The Kenya Police say they have about 5,000 individual cases related to the violence that rocked Kenya early this year. A disputed general election in December 2007 unleashed inter-ethnic rivalries and resentments that were fueled by high unemployment and endemic corruption within Kenya’s ruling class.

At the national level, the violence pitted ethnic groups supporting President Mwai Kibaki with those supporting Prime Minister Raila Odinga. Both of them were presidential contenders in the December polls.

President Kibaki of the PNU party was seeking a second term in office. He got most votes from his Kikuyu ethnic group and from the Meru, Embu, Kamba, Kisii and Bukusu.

Raila Odinga of the ODM party, got votes from his Luo tribe, the Kalenjin, Luhya and coastal groups. The Kalenjin and coastal communities resent the Kikuyu for dominating commercial activities in Kenya. The Kikuyu constitute close to 22% of Kenya’s population, making them the single largest ethnic group.

Prior to elections, ethnically provocative campaigns had raised tension in the country. The ODM said that Kibaki’s Kikuyu tribe had an unfair advantage over access to government jobs and other resources. Tension boiled over during the elections with ODM youths mounting roadblocks to flush out Kikuyu from vehicles within Western Kenya. In the three months after the December 27 elections, least 1,000 Kikuyu, Kisii and Kamba settlers were killed in ODM strongholds in the western part of the country. Hundreds of thousands of others were evicted from their homes and forced into squalid camps. ODM supporters confiscated farms and buildings, renaming them in several cases.

The Kikuyu also launched their own reprisal killings within the Kikuyu ethnic strongholds around Mt Kenya, Naivasha and Nakuru. At least 100 Luo, Kalenjin and Luhya were killed, leading to fears of a Rwanda-like genocide in Kenya.

International peace efforts led by Koffi Annan resulted in a coalition government in April, with Kibaki remaining as president and Raila getting the premiership. Raila’s supporters view those arrested over the violence as heroes of democracy. “If it wasn’t for our youths, we would not be having this coalition government,” says William Ruto, an ODM minister, “we should be grateful to them for fighting against a rigged election.”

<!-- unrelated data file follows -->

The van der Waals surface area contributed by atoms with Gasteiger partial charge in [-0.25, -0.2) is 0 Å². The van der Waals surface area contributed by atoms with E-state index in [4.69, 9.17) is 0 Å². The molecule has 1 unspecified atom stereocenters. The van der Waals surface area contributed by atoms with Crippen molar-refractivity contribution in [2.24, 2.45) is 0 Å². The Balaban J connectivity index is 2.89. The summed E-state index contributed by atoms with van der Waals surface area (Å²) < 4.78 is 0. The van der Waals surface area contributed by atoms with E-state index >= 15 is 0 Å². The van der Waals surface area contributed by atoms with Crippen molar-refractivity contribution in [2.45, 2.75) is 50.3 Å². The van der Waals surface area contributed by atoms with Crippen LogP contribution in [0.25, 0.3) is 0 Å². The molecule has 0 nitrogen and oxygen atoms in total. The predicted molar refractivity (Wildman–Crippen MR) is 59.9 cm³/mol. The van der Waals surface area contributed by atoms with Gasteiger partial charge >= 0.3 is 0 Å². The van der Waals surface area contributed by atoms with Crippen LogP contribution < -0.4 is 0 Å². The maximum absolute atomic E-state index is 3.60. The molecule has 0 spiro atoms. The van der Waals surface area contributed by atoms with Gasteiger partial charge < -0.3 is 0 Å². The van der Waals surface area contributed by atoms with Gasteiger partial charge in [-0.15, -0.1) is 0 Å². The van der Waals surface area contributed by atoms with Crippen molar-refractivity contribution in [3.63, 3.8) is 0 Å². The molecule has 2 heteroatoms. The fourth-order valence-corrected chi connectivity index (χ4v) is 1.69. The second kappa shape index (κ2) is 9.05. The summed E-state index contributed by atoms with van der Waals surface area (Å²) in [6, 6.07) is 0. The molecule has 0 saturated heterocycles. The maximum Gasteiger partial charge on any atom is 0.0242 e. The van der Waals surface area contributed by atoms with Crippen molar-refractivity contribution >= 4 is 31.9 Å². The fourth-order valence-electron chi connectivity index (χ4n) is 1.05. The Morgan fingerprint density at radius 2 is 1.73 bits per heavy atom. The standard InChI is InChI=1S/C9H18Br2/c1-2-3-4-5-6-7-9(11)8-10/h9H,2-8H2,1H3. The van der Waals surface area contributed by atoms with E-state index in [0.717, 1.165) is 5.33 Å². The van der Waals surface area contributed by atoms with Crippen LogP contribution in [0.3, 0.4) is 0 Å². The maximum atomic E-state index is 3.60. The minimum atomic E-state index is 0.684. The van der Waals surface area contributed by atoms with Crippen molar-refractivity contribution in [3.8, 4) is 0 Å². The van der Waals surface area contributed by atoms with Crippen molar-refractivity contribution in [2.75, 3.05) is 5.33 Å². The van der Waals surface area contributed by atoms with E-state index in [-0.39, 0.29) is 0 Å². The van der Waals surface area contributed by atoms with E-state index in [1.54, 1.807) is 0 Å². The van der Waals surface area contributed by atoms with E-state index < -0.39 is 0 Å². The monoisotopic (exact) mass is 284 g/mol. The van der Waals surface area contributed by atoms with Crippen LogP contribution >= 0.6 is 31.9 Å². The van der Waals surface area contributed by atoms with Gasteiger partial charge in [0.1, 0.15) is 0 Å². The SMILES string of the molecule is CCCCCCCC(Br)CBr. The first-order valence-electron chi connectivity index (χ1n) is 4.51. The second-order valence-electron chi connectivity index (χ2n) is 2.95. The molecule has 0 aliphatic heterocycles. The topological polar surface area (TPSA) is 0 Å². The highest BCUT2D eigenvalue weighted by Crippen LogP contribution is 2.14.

Kibaki’s supporters say the violence was ethnic cleansing in disguise and that its perpetrators should be charged with murder, arson, rape and assault. “If we release the youth charged with violence, I may as well open up Kenya’s jails and release every one who’s committed a crime,” says Justice Minister, Martha Karua.

Outlawed Sect in fresh threats

An outlawed political and religious sect engaged in nationwide riots across Kenya today, creating tension in the country in the midst of popular discontent with the country’s leadership.

Members of the Mungiki sect were protesting the gory murder of the wife to their jailed chairman. The riots in Nairobi, Naivasha, Nakuru, Eldoret and parts of the Central Province began as early as 5am, catching commuters by surprise. The main highway linking Nairobi to Western Kenya and Uganda was blocked at Naivasha. Parts of a railway line at Dandora, east of Nairobi, were vandalized by irate mobs. By mid-morning, police had shot dead at least 15 youths in various towns for participating in the riots. Several others were placed under arrest.

Mrs Virginia Maina’s decapitated body was found dumped in the Aberdare forest on the 10th of April along that of her driver. Mrs Maina was wife to Mungiki national chairman, Maina Njenga who is serving a jail term for activities related to the group. Mrs Maina and her driver were carjacked in Nairobi two days earlier. Most observers believe the killings were executed by persons allied to state security forces. The East African Standard reports of evidence that Mrs Maina had been gang-raped in circumstances surrounding her murder.

In the past year, the Kenya Police is accused of having abducted and secretly killed at least 500 people it claims were members of Mungiki. The bodies are usually found dumped in forests, hands tied and with obvious signs of torture. Police have denied involvement in the murders, saying the killings were a result of conflict within the Mungiki.

The Mungiki is a quasi religious-political and cultural organization drawing its membership from disaffected youth mostly from the Kikuyu ethnic group. It advocates a return to traditional African values to combat what it calls the moral decadence of Westernization. Sociologists say that groups like Mungiki become very appealing to youths faced with rapid globalization, massive inequalities, unemployment, poverty and state oppression, all of which are present in Kenya in various degrees. Groups like the Mafia of Italy have similar roots with the Mungiki of Kenya.

With a membership estimated in the lower millions, the Kenya government’s tactics of targeted assassination against the Mungiki will probably fail to crush the group. The riots of today indicate that without dealing with poverty, inequality and state brutality, groups like Mungiki can only gain more recruits and further weaken the credibility of the state in an already fragile nation.